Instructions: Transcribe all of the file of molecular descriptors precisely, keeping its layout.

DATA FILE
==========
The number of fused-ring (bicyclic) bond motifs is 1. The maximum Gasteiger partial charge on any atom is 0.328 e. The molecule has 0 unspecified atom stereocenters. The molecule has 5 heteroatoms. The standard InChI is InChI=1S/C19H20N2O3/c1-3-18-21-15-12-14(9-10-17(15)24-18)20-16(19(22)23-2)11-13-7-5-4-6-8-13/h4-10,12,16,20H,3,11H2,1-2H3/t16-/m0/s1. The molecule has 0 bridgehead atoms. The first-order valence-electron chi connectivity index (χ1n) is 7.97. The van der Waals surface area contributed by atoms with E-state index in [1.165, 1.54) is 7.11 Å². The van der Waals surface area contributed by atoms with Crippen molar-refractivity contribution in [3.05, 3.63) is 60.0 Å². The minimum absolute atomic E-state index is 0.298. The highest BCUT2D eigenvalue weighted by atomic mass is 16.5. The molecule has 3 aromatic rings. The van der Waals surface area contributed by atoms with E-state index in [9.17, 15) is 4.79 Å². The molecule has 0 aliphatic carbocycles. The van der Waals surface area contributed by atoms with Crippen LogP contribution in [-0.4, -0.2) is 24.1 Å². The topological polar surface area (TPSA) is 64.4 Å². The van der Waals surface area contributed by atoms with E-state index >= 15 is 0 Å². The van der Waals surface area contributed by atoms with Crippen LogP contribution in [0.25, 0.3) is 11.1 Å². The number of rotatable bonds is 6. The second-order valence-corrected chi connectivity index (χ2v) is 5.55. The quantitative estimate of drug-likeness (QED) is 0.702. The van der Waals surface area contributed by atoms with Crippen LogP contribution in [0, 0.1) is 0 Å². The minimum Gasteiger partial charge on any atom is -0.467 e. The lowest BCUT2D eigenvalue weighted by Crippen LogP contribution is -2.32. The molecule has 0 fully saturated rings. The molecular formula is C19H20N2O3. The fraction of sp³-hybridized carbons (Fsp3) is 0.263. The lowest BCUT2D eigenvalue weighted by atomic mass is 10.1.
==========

The number of fused-ring (bicyclic) bond motifs is 1. The maximum Gasteiger partial charge on any atom is 0.328 e. The molecule has 0 unspecified atom stereocenters. The molecule has 5 heteroatoms. The standard InChI is InChI=1S/C19H20N2O3/c1-3-18-21-15-12-14(9-10-17(15)24-18)20-16(19(22)23-2)11-13-7-5-4-6-8-13/h4-10,12,16,20H,3,11H2,1-2H3/t16-/m0/s1. The molecule has 0 bridgehead atoms. The first-order valence-electron chi connectivity index (χ1n) is 7.97. The van der Waals surface area contributed by atoms with E-state index in [1.165, 1.54) is 7.11 Å². The van der Waals surface area contributed by atoms with Crippen molar-refractivity contribution in [3.05, 3.63) is 60.0 Å². The minimum absolute atomic E-state index is 0.298. The highest BCUT2D eigenvalue weighted by atomic mass is 16.5. The molecule has 3 aromatic rings. The van der Waals surface area contributed by atoms with E-state index in [9.17, 15) is 4.79 Å². The molecule has 0 aliphatic carbocycles. The van der Waals surface area contributed by atoms with Crippen LogP contribution in [-0.4, -0.2) is 24.1 Å². The topological polar surface area (TPSA) is 64.4 Å². The van der Waals surface area contributed by atoms with E-state index >= 15 is 0 Å². The van der Waals surface area contributed by atoms with Crippen LogP contribution in [0.25, 0.3) is 11.1 Å². The number of rotatable bonds is 6. The second-order valence-corrected chi connectivity index (χ2v) is 5.55. The quantitative estimate of drug-likeness (QED) is 0.702. The van der Waals surface area contributed by atoms with Crippen LogP contribution in [0, 0.1) is 0 Å². The minimum Gasteiger partial charge on any atom is -0.467 e. The lowest BCUT2D eigenvalue weighted by Crippen LogP contribution is -2.32. The molecule has 0 fully saturated rings. The molecular formula is C19H20N2O3. The fraction of sp³-hybridized carbons (Fsp3) is 0.263. The lowest BCUT2D eigenvalue weighted by atomic mass is 10.1.